‘Darling, you are so wrong.’ Her finger tightened on the trigger and he flinched. Diana laughed. ‘How sad are you?’ she said. ‘Do you want to know something, Simon? Do you want to know what I was doing today while you were screwing my best friend?’ She grinned. ‘Well, first of all, I met with my solicitor and you’re about to be served with divorce papers. Then I cleared all the money out of our joint bank accounts. And then I convened a board meeting of our company and we unanimously agreed to terminate your contract. So you’re broke and unemployed and after my solicitor has got through with you, you’ll be homeless. All in all, I’ve had a pretty productive morning.’ She looked over at Fiona. ‘He doesn’t look quite so attractive now does he, babe?’
‘Please, Diana, I just want to go home.’
‘Of course you do, babe. Just let me shoot my lying, scheming bastard husband and then you can be on your way.’ She swung the gun back at Simon, aimed at his stomach, and pulled the trigger.
The sound was deafening and Fiona screamed. Simon clutched at his chest, his eyes wide and staring. Fiona pulled the quilt up to her neck as her whole body started to tremble.
‘Happy now, darling?’ Diana asked her husband.
Simon patted his hands over his chest. There was no blood, no wound.
Diana laughed and wagged the gun at him. ‘See darling, there was nothing to worry about,’ she said. ‘I’m firing blanks, just like you.’
There was silence for a few seconds, though Diana’s ears were still ringing from the shot. Then there was a sudden shout from behind her. ‘Cut! Brilliant everyone. That’s a wrap!’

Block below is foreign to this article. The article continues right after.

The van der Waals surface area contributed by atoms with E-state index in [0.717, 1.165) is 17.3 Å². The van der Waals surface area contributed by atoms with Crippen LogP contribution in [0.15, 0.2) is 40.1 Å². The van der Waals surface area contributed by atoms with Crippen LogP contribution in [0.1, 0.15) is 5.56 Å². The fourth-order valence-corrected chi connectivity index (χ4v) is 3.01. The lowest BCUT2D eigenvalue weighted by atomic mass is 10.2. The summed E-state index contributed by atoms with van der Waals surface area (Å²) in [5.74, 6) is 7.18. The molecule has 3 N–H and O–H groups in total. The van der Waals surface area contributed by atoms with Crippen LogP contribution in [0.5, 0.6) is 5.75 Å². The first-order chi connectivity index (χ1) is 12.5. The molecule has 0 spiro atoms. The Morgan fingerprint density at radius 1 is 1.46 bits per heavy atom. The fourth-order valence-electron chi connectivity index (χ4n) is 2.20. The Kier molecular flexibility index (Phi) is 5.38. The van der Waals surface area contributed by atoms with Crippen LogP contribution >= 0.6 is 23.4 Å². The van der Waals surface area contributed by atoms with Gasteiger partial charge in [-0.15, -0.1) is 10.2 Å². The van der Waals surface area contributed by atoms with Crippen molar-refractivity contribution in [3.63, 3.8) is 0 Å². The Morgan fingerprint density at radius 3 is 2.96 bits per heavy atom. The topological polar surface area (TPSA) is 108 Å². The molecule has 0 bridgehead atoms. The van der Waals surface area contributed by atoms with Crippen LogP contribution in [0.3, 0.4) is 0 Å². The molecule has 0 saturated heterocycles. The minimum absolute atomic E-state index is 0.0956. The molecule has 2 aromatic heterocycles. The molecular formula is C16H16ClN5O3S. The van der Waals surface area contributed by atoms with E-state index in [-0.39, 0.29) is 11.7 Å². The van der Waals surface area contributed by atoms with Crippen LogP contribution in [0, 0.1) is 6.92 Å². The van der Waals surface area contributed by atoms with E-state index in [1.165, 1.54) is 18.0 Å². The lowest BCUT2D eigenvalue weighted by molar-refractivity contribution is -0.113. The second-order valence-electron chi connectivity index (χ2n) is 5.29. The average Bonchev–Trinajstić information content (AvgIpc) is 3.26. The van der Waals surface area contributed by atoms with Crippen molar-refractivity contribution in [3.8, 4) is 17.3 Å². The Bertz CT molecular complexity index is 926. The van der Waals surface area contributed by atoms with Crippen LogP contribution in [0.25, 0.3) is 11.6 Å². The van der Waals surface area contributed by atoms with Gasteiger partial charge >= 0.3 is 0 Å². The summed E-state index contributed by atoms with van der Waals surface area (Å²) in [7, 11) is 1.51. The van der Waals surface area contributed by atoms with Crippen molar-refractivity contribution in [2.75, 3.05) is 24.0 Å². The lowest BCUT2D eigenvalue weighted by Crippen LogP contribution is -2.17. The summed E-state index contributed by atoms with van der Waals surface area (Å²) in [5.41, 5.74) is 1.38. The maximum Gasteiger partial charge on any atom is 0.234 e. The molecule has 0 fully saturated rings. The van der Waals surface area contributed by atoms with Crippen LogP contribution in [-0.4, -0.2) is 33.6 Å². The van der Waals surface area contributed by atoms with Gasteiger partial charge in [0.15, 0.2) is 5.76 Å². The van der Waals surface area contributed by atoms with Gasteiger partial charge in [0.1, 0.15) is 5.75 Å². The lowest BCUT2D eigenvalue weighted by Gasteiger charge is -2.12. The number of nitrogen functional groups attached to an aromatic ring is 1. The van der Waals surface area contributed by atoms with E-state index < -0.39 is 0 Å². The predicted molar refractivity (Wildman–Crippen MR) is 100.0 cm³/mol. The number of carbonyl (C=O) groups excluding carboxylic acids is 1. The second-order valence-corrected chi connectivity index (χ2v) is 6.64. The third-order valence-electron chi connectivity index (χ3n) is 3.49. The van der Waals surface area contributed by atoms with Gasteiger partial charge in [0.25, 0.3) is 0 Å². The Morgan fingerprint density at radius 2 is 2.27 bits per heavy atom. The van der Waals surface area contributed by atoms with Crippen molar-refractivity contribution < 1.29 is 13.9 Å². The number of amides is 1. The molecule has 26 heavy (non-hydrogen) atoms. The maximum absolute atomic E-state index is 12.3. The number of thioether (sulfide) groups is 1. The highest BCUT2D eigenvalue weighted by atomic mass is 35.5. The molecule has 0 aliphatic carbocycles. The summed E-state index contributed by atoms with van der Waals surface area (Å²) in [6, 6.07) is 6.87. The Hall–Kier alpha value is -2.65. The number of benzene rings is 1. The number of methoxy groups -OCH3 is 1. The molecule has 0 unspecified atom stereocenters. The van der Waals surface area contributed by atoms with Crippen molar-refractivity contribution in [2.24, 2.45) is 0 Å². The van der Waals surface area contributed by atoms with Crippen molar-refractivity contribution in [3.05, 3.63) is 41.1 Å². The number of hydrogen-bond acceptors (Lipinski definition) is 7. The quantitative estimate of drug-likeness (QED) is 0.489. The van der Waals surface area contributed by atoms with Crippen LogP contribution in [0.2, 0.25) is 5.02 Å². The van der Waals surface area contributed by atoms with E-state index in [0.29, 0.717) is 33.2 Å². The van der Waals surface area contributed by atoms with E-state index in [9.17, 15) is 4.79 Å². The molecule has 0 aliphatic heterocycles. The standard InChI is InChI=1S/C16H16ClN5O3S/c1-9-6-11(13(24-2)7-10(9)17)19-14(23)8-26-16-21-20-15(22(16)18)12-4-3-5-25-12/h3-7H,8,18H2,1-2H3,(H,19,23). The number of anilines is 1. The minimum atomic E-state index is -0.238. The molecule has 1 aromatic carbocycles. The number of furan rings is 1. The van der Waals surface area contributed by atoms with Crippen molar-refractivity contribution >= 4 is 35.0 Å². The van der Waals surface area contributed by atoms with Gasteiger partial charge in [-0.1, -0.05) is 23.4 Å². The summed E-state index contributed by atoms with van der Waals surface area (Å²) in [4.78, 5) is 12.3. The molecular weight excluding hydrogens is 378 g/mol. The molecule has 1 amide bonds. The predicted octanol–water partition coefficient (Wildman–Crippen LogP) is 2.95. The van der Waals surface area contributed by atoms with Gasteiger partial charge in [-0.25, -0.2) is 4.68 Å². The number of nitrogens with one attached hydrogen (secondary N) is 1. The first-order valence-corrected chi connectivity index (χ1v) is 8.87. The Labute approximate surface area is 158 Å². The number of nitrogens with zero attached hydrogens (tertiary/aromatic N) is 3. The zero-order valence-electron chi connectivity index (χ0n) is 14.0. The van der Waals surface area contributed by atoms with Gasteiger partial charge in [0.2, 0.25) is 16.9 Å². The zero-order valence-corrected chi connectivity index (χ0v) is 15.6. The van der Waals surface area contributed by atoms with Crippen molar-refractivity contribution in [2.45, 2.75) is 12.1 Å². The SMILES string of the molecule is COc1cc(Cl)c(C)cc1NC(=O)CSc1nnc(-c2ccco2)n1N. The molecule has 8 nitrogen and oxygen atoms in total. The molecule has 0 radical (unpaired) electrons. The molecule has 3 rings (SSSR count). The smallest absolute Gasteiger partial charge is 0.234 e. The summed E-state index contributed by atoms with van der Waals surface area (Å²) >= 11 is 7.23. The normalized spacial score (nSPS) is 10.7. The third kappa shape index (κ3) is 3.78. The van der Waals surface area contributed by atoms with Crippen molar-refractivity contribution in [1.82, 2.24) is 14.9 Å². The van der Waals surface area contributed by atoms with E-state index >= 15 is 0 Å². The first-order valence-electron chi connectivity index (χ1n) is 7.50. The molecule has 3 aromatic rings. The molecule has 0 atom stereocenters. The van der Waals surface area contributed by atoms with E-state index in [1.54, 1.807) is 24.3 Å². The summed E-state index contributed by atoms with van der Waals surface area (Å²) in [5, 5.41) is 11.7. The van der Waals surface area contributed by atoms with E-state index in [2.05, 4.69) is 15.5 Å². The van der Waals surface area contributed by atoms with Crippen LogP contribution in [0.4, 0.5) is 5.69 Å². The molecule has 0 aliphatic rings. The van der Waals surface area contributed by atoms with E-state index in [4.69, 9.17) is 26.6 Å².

‘Well, thank God for that,’ said the man on the bed. A young man in an Arran sweater hurried over and handed him a silk robe. ‘Please reassure me that no one could see my willy,’ he said, wrapping the robe around himself.
‘Not unless they were using a magnifying glass, darling,’ said Carolyn Castle, the actress playing the part of Diana. She kept the gun pointed down at the floor until Danny Brett, the former soldier who worked as the production company’s armorer, took it from her, made it safe and placed it in a steel case.
‘Bi-atch,’ snarled the man. He was Sebastian Lawton, her husband on the show but, in real life, as camp a homosexual as you’d meet in Soho on a Saturday night. He was in his sixties but had paid for enough surgery, Botox and hair transplant work that he could pass for fifty and was a good enough actor to come across as the ultimate ladies man.
‘Diana, you can pop back to make-up,’ the director said. ‘We’ll do close-ups on Seb and Andrea, so you’ve got time to get your hair fixed.’
Carolyn turned around and fixed him with her steely green eyes. ‘Darling, one, my name is Carolyn and two, what exactly is wrong with my hair?’
Jake Harrington jumped out of his director’s chair and hurried over to her, arms outstretched. ‘Sorry, sorry, sorry,’ he said, hugging her. ‘It’s just you are always Diana to me. I’ve watched Rags To Riches from the very first episode.’ He kissed her on the cheek. ‘If it makes you feel better, we’ll get Danny back and you can shoot me here and now.’ He released his grip on her. ‘I’m sorry. Really.’
Carolyn stroked his chin. ‘Darling, half the fans who ask for my autograph get upset if I sign as Carolyn,’ she laughed. ‘They want Diana’s signature, not mine. A lot of them have never heard of Carolyn Castle. To them I’m Diana Bourne, end of story.’
‘But I’m your director, and if I ever confuse you with your character again you have my permission to knee me in the crotch, at the very least.’